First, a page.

In a pan, heat 2 tbsp of either butter or olive oil. Olive oil would be the wiser choice in keeping with the Italian flavours, but we always use butter for this step when making a bread stuffing. It's up to you. Add the onion to the pan with a pinch of salt and pepper and sweat.
After a few minutes of sautéeing your onions should be nice and soft. Then add the Italian sausage. Cook until the pork is just cooked through.
Let's talk a bit about the garlic, sundried tomatoes and olives for a second. I wait until now to add the garlic. Many people add onion and garlic in a pan at the same time when making something like this. I like to get a good cook on my onions because I love the flavour and garlic burns too easy to cook for the same amount of time. This is a garlic lover's stuffing, so feel free to adjust to your taste.
You also want to get an even sized chop on your sundried tomatoes and olives. Look for decent sized sundried tomatoes. In the end, the amount of chopped tomatoes and chopped olives should be about the same amount. I always find that olives with the pits in them taste better than olives you can buy already pitted. To pit them, all you need to do is squish them slightly with your thumb. The pit will pop right out and the remaining meat can be chopped.
Add the garlic, sundried tomatoes and olives to the pan. Sautée for a few minutes to really permeate the onions and sausage with the flavours. During this time, add the dried herbs, fennel seeds and chili flakes. Once the garlic is just cooked enough, remove it from the heat. Taste for seasoning and adjust.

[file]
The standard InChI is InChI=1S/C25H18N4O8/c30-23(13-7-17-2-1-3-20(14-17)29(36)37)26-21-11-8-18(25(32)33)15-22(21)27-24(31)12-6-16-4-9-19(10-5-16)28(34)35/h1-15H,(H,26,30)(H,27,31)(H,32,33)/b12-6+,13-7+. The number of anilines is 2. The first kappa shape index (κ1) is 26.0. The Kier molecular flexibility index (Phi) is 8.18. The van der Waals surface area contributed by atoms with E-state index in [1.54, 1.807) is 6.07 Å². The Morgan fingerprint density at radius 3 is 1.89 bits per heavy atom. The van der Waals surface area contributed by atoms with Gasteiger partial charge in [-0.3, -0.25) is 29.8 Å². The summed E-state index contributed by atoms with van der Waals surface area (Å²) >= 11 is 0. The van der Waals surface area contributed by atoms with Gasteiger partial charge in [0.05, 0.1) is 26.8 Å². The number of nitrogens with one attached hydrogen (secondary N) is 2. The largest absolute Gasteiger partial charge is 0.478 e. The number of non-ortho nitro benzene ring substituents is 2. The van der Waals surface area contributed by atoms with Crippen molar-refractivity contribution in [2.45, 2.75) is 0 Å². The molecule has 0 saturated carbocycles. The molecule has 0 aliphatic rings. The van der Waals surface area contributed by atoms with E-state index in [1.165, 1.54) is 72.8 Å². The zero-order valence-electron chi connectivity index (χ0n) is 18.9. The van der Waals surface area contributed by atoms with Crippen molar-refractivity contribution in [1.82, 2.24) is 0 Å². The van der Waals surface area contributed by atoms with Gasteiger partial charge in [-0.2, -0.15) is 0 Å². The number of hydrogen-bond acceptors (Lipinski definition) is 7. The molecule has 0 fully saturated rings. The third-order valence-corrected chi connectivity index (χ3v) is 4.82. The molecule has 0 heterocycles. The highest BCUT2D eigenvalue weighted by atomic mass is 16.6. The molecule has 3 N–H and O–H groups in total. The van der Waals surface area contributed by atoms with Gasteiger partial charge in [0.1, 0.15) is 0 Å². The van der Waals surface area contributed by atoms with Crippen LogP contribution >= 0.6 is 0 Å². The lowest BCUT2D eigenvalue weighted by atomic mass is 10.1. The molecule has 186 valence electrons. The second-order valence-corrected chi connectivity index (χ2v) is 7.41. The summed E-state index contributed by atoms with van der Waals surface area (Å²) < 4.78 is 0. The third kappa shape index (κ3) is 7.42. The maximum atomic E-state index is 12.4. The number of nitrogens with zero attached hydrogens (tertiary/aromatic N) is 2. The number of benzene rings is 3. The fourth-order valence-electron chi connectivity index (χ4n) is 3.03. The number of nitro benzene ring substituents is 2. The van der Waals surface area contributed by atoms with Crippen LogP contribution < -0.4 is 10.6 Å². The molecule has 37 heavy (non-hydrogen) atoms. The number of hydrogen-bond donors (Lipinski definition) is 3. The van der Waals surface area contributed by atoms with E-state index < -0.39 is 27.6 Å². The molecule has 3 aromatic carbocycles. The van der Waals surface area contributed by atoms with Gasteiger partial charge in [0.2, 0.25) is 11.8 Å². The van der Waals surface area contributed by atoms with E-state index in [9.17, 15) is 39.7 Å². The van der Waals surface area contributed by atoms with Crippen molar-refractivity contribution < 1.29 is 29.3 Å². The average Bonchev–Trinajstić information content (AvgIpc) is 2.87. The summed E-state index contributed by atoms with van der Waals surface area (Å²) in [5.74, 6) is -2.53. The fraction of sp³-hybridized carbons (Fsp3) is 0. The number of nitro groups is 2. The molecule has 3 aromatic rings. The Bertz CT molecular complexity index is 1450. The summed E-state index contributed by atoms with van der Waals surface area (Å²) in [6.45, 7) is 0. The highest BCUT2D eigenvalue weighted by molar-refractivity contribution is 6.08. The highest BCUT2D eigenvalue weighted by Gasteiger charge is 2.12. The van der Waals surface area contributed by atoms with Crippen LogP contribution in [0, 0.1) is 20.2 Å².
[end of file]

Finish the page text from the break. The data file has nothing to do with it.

Add the sausage mixture to your cubes of dried Italian bread. Include all of the pan drippings.
Toss until well combined.
Add the toasted pine nuts and Parmigiano Reggiano. This recipe calls for 1/4 cup but be as generous as you like with the Parm.
Then toss again to combine. The cheese will melt slightly and disappear into the stuffing but the flavour will be there. Then it's time to add the chicken stock. Add the chicken stock about 1/2 a cup at a time and gauge how moist you like your stuffing. The amount of bread you use and the climate of your kitchen will all play a factor in how much stock you need. Play it by ear (or eye, rather). Give the stuffing a final taste and adjust seasoning if necessary.
Put your stuffing in a baking tray in an even layer.
Cover the stuffing with aluminum foil and seal it. This will trap the steam as it bakes and keep it from drying out.
Place the stuffing in the middle of your preheated oven and let it cook for 35-40 minutes. Even thought the stuffing is already cooked, this will improve the flavour and make the bread nice and moist.
Presto! Turkey Stuffing Italiano! This stuff is delicious. It's definitely not for dieters, but for something you have once or twice a year it's very fair. If you cook this separately from your turkey, prepare it before your turkey goes in the oven and set it aside, covered. When your turkey is done, take it out of the oven and put the covered stuffing in to warm up while the turkey rests and gets carved. It has a complex but very rounded flavour profile. Italian food is among the most popular cuisines in the world so this is bound to be a people pleaser.
Keep this in mind next time you make a turkey dinner and want to wow your family and guests.
Well everyone, this post about wraps it up for the year. Don't worry, I have plenty of amazing dishes and techniques to share with you in 2015. Thanks for all of your interest, feedback and support. You've made it a great year. In the meantime, have a wonderful, safe and delicious New Year. All the best!